PDA

View Full Version : lazy mans art.


Please visit our sponsor:
 

AikiWeb Sponsored Links - Place your Aikido link here for only $10!


shadow
11-04-2002, 08:27 PM
what do you think of the statement

"aikido is the lazy man's martial arts"

???

(it's not a quote from anywhere..... it's just a statement i thought might apply and i would just like to see others opinions).

i personally like it :)
i get the feeling that the more you practice the less effort you have to put in to make everything work.... hence the laziness.

Frp
11-04-2002, 08:52 PM
I heard weak and lazy.

And that is exactly what I'm looking for.

Pretoriano
11-04-2002, 11:49 PM
Definitively No, is the art for peace lovers,for complacence people, for estheticists, where the attack is only one and weak, and the trows are beatiful, and the hole is like a theater.

Praetorian

Ta Kung
11-05-2002, 01:31 AM
Yeah, it's lazy allright! That's why I feel confident that I still will manage to go to the dojo and get something out of it, even after my 60's. (quite a few years 'til then btw :) )

/Patrik

PS. This thread reminds me about that scene in Buddhist Fist, where an old monk is guarding a jade statue and a thief is trying to steal it. He tells the thief to come over to him, by saying "I'm much too lazy and much too tired to chase you". And then the monk whips the ninja-thieves butt, using "lazy style kung-fu". :) Great stuff!

peteswann
11-05-2002, 02:37 AM
I don't see it as Lazy or weak!!

Just because you blend and dissipate and attackers force etc. (sweeping generalisation I know) doesn't make it either of those things!! YMMV of course!! ;o)

Pete

mike lee
11-05-2002, 03:14 AM
"aikido is the lazy man's martial arts"

Train with me boy, and I'll show you some blood, sweat and tears! :grr:

ian
11-05-2002, 04:29 AM
I'd disagree - aikido should be for developing spirit and 'tightening up the slack'. Though you can use less energy in aikido as you get better, alternatively you can just have more attackers and faster attacks to keep you on form. Aikido directs the other excerise I do since it is obvious that fitness and strength, though not as important as technique and ability, are very useful - thus I actually do lots of excercise outside aikido to keep my aikido in top form, as well as lots of cutting practise.

Ian

Brian H
11-05-2002, 06:29 AM
A friend of mine used to tell me "I do martial arts now (Judo), when I am old I will do tai chi."

Kat.C
11-05-2002, 06:34 AM
what do you think of the statement

"aikido is the lazy man's martial arts"Maybe, if you don't do much ukemi.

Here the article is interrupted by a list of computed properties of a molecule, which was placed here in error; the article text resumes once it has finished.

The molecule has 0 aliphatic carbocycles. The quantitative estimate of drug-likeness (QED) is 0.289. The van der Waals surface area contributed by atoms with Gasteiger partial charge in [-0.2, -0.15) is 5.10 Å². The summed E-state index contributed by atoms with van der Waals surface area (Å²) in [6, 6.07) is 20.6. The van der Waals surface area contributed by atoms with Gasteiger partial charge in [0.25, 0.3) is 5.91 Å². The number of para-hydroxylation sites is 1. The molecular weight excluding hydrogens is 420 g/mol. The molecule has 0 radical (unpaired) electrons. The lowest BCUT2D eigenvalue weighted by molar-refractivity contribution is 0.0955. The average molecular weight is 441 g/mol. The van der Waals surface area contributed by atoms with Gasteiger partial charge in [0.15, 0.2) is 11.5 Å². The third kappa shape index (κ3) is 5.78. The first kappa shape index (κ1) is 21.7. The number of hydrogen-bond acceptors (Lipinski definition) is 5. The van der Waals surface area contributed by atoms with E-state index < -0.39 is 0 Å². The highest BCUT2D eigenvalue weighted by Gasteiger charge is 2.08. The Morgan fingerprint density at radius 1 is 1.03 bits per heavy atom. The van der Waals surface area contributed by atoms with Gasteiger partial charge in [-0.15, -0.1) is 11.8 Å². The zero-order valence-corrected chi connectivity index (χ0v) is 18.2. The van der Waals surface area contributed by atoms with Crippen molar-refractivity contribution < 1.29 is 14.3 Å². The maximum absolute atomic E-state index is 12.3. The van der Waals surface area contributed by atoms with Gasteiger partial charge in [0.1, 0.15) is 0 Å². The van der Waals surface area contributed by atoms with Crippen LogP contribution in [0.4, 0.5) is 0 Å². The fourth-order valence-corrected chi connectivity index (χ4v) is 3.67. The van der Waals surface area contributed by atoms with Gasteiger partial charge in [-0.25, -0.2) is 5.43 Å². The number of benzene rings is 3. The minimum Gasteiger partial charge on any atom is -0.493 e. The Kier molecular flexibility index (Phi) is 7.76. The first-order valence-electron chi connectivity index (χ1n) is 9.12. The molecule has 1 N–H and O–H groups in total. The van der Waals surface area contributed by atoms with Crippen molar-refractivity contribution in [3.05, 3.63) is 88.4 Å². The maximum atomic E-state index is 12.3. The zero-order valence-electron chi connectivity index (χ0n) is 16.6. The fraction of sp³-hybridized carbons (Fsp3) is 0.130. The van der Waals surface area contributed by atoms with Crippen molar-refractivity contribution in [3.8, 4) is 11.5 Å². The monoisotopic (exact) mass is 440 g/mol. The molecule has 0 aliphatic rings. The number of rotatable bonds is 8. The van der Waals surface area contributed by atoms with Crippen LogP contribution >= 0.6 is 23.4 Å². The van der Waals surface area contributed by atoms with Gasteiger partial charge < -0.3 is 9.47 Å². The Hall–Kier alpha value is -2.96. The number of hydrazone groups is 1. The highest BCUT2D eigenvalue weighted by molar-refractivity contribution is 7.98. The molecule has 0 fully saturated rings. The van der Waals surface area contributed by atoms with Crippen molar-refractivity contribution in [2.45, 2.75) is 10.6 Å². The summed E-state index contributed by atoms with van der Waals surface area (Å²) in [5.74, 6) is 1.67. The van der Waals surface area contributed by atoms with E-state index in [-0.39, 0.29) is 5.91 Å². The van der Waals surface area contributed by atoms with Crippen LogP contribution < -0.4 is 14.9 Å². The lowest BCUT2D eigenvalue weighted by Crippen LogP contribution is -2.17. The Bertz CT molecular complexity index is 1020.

Oh yeah, and maybe if you're working by yourself:rolleyes:

mike lee
11-05-2002, 06:42 AM
... when I am old I will do tai chi.

A great misconception.

Tai Chi Chuan training is one of the hardest things I've ever endured. The teacher began teaching the 60 students in our class by having us hold in each of the 64 stances while he slowly walked around and checked each and every one of the students' posture and the location of their hands and feet. This was in July at 11am on Sunday morning in a sub-tropical zone. It took about 20 minutes for him to check every student.

The man was sadistic. I think he actually enjoyed watching us suffer. :ki:

Then we would change to the next position and the ritual would start all over again!

Needless to say, we didn't appreciate students that could never get it right. :mad:

Practice sessions were three hours and at the end of it my legs were like rubber and I had lost about three quarts of water.

By comparison, aikido practice was easy.

P.S. There are no "easy" martial arts.

aikigreg
11-05-2002, 08:28 AM
I agree that it's a lazy man's art.

Lazy=efficient. I like being affective through utilizing uke's energy, versus other arts that are all about endurance.

Take two fighters of equal skill and endurance - the one who uses less of his own energy wins.

Bruce Baker
11-05-2002, 08:40 AM
The two edge sword applies to this comment.

Yes, I want to use less and less effort as my level of proficiency increases, and I want to be able to use the easiest means available to neutralize attacks.

On the other hand .... I don't want to be so lazy as to think it is the only martial art that applies to increasing knowledge, even though it has become the love of my life as a practicing hobby.

Only the lazy person who does not seek knowledge, is blinded by devotion to one particular art, or does not take the time to see the good in all things would classify any art as "a Lazy man's art."

I guess that would make the person who thought up this comment as "the lazy one!"

Time for Scooby Snack for that attack. Yabba-Dabba- Doo!

akiy
11-05-2002, 10:00 AM
I would disagree that "lazy" is the same thing as "efficient" as the connotations are different. What would you want your review at work to say that you are? "Jane is an extremely lazy worker" is certainly not the same as "Jane is an extremely efficient worker."

That said, I also disagree that aikido is a lazy art, just as I disagree that the art is "passive" or "defensive." It certainly is a most "active" art in my mind.

-- Jun

TomE
11-05-2002, 04:19 PM
But if it wasn't for lazyness, we'd never have invented the wheel :D